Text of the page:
“Go time.” It’s what Rickie Fowler typically tweets before teeing off in a tournament. And Sunday at the Wells Fargo Championship in his 67th start, Fowler’s mantra fit the outcome perfectly.
Five hours after sending “#GOTIME” into the Twitter universe, the 2010 Rookie of the Year stood on the first playoff hole and finessed an iron shot from 132 yards to 4 feet from the hole for a birdie putt and his first PGA Tour victory.
It was a gamble grabbing that 51-degree wedge on the treacherous 18th at Quail Hollow, but the brash 23 year-old former motocross prodigy doesn’t know how to approach a shot – or life – any other way.
Every day is “go time” for Fowler: whether he’s ripping it at his target on the golf course or killing it in the gym six days a week. He prepares and trains for moments like Sunday.
“Rickie doesn’t miss workouts,” said Fowler’s strength and conditioning coach Chris Noss. “He’s an athlete. He takes it very seriously.”
Noss, who’s worked with Fowler since the Oklahoma State phenom turned professional, has helped take his young gun client to new fitness levels. A 13-year veteran trainer on Tour, Noss has a gaggle of Tour players under his guidance from former Masters winner Zach Johnson to Brian Gay to Camilo Villegas to former British Open Champion Stewart Cink.
Coach Noss has had great success in training his players based on the principle of functional training – a method that reflects what is functional to the specific sport. It prepares the body for every possible movement required in the game. Because swinging a club places a player in an unnatural position, functional training puts a premium on flexibility, as well as posture and stability.
“You look at someone like Rickie who never really had a swing coach. He’s unorthodox. We don’t want to interfere with that swing,” Noss said. “He’s more of a feel player. So you focus on making him stronger, more flexible, with greater endurance on several planes of motion.”
The self-taught 5’10’, 150-lb Fowler is one of the longest drivers on Tour, in part to a freewheeling, natural, non-traditional swing where an extraordinary shoulder turn helps him generate incredible power. One important aspect for Noss is incorporating exercises to balance the right-handed Fowler’s left side of the body to increase the efficiency and flow of the kinetic chain. This helps to prevent injury, and enhances flexibility and torque.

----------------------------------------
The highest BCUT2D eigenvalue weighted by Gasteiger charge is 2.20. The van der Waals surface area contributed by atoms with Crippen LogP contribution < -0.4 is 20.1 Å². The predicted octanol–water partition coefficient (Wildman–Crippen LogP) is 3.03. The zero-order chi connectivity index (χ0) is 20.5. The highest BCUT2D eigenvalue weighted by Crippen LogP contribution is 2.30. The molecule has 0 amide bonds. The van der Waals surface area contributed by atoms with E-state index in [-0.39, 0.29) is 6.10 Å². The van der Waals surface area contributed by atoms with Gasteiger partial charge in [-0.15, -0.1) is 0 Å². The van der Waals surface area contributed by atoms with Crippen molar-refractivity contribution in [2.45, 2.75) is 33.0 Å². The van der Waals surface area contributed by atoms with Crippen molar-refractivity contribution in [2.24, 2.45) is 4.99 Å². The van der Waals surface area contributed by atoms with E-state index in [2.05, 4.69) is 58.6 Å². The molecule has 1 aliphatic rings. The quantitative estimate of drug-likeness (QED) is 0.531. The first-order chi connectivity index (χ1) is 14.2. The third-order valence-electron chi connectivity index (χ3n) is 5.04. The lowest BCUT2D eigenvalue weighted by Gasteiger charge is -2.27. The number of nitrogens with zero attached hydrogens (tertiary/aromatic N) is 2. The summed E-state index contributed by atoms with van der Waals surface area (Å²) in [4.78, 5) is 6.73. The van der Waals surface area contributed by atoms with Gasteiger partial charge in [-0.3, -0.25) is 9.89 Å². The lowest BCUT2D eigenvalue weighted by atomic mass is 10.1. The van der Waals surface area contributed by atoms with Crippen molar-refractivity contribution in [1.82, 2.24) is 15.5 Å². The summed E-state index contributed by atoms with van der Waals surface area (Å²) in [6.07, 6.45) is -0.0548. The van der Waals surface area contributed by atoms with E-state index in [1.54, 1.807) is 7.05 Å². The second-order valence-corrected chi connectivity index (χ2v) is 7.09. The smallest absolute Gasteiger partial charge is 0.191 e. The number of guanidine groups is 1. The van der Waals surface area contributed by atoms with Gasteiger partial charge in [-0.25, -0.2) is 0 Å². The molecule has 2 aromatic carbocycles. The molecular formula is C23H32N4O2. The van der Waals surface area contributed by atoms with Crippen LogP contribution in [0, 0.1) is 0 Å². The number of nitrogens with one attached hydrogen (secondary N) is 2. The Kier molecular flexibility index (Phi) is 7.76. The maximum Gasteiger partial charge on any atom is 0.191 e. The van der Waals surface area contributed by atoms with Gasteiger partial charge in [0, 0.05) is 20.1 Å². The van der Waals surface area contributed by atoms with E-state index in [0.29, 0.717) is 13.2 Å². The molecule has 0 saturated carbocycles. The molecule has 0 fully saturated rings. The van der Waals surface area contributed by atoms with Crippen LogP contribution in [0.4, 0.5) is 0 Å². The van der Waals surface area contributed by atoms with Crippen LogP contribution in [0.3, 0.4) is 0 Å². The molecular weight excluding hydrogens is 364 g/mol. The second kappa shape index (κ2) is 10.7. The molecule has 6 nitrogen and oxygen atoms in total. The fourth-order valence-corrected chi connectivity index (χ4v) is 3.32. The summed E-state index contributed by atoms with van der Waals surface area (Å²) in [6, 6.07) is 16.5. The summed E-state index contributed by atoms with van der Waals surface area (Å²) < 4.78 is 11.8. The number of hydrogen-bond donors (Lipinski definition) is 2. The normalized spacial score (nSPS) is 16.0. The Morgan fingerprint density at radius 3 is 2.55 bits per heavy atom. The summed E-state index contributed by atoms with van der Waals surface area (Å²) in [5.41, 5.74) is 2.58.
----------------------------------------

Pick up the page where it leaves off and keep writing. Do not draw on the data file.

Noss also knows the game is overwhelmingly mental, which is why a consistent, methodical fitness regimen is also necessary for that mental sharpness. In an endurance sport where it can be slow and taxing at times, patience is key. And one place patience is learned is in the gym.
Like, on Sunday, when Fowler was in a 3-man playoff with D.A. Points (also one of Noss’ clients) and fellow phenom Rory McIlroy. When the tangerine man approached the 73rd hole, his natural talent was certainly at work, but he later credited his patience and game management as the difference in the win.
“We prepare our players to manage anything the game throws at them, so that once they step on that tee box and are out of their comfort zone, it’ll be easy.”
So, what does a typical Rickie fitness routine look like on a week he’s not playing in a tournament?
“We start the week with a power/plyometrics routine, then switch to strength mid-week and finally to pure golf function at the end. He’ll work out every day but Sunday. The average time for a workout is one hour. We work from ground up, with a lot of compound body movements, 20-30 exercises, and we do cardio sessions on opposite days.”
The goal is to have every single muscle, ligament and joint necessary in swinging a club, to be ready for peak performance in any circumstance.
As for tournament week, Noss says it always varies, but generally Rickie will not partake in as rigorous of workouts. The key for those days leading up to Thursday is making time to keep his body and mind in a training mode: ensuring the muscles are firing, using flexibility and functionality movement patterns. But Noss did note that it is difficult balancing that with all of Rickie’s tournament and sponsors’ responsibilities.
“The more successful a golfer is, the less amount of time he has to train.”
It seems unlikely, however, that Fowler will ever let up, even after his breakthrough achievement on Sunday. It’s just not who he is.
It’s always “go time” for Rickie Fowler.